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Summary: One of the ongoing challenges of the Christian life is the issue of pain

The Problem of Pain

Mark 5:21-43

August 30, 2009

Morning Service


Driving through Texas, a New Yorker collided with a truck carrying a horse. A few months later he tried to collect damages for his injuries. "How can you now claim to have all these injuries?" asked the insurance company’s lawyer. "According to the police report, at the time you said you were not hurt." "Look," replied the New Yorker. "I was lying on the road in a lot of pain, and I heard someone say the horse had a broken leg. The net thing I know this Texas Ranger pulls out his gun and shoots the horse. Then he turns to me and asks, ’Are you okay?’"

Reader’s Digest, July, 1994, p. 64.

Everyone experiences difficult days. Days when there seems to be more pain than relief, more hardship than help and more suffering than support. My brother used to share a bit of wisdom with me: if it doesn’t kill you, it only makes you stronger. Then he would hit me and tell me he was making me stronger.

Pain does not work this way. Pain has a tendency to ebb away our strength. Pain slowly eats away at our physical and emotional defenses until it breaks through to erode aspects of our lives. Pain saps away our strength.

Recently I spoke with a friend who suffers from migraine headaches. The pain was so great that they were physically sick, nausea overtook them and they wanted to be left alone. Pain makes us feel sick, isolated and alone.

Everyone deals with three different types of pain.

Physical Pain:

Emotional Pain:

Spiritual Pain:

Maybe you have felt like the Psalmist who wrote these words: How long, O LORD? Will you forget me forever? How long will you hide your face from me? How long must I wrestle with my thoughts and every day have sorrow in my heart? How long will my enemy triumph over me?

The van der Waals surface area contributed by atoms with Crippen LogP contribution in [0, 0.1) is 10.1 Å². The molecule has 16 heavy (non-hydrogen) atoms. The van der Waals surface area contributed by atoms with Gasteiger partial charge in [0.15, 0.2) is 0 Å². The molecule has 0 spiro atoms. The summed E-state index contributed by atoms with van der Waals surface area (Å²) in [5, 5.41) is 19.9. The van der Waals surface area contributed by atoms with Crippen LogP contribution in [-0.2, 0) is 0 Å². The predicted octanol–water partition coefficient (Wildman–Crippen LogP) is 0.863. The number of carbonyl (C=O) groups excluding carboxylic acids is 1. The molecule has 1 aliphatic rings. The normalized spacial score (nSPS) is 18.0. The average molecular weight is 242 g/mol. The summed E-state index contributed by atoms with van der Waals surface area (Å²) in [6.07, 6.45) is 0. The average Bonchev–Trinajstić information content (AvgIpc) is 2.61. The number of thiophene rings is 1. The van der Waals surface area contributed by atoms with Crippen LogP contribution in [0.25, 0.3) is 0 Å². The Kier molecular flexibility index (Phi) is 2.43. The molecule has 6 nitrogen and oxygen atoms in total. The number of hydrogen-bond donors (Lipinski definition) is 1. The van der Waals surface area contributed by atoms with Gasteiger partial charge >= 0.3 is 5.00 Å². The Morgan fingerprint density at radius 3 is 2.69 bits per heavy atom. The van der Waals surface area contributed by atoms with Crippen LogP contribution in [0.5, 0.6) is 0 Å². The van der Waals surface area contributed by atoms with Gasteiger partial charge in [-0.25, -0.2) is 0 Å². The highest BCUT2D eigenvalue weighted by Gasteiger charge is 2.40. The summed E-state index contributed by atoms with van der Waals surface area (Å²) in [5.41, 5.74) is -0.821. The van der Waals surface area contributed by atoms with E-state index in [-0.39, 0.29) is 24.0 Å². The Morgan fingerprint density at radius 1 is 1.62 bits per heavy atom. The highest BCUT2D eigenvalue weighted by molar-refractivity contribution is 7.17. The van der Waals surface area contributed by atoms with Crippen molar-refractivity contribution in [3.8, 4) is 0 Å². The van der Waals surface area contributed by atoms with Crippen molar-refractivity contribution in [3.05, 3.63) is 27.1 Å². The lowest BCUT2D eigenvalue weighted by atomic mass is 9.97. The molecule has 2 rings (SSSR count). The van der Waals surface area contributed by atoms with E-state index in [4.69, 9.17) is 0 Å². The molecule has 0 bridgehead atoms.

Pain can make us feel alone but nothing could be farther from the truth. The bad news is that we all experience pain but the good news is that we never have to bear it alone.

Last week we spoke about Peter and how he was stuck in his old life and his old manner of living. This morning I want to examine two people whose lives were stuck in the midst of pain and suffering. If you have your Bibles this morning, please open them to Mark 5:21-43.

Where is God when life hurts?

Pain is not part of God’s plan

We often find ourselves asking questions during times of difficulty and pain. There are times when we are hurting that life just doesn’t make sense. When God created the world several times he called it good and when it was finished he called it very good. There are times when I look at the world around me and good is the least thing I would call it.

Life is not fair - watch the news

• Children are horrible abused

• People are shot and killed for no reason

• Drug dealers continue to peddle their poison

• People across the globe are starving

• Hurricanes destroy homes and take lives

• Children are kidnaped

• Young men and women are fighting for our freedom while political activists absue their rights to criticize the military

Suffering fills the pages of the Bible - look at the Bible

• Joseph was sold into slavery by his brothers

• Job lost everything in a single day

• John the Baptist was executed for no good reason

• The apostles were beaten and tortured for preaching the gospel

Pain and suffering are a direct result of sin. Let me clarify what I mean. If God declared creation very good something must have changed. The change came when sin entered the world. We suffer because this world is no longer good but corrupted by sin. The promise of new heaven and new earth is that there will be no more pain, no suffering, no sickness, no sorrow. Why is that the case? The world will be cleansed of the power and corruption of sin.

Suffering should cause us to seek Jesus

We see two different and unique situations with remarkable similarities. The first person to come to Jesus was Jairus. Jairus was a ruler of a local synagogue and had a position of authority. We do not know what his position was but it was clear he was a person of great importance. Jairus comes to Jesus seeking help for his daughter.

Jairus comes out of sheer desperation. There was no where else to turn and no one would help him. The only reason that Jairus leaves the side of his dying daughter is because no one else would go for him. There are times in life when we come to the end of ourselves. Jairus was humbled before Jesus and fell on his face at the feet of Jesus.

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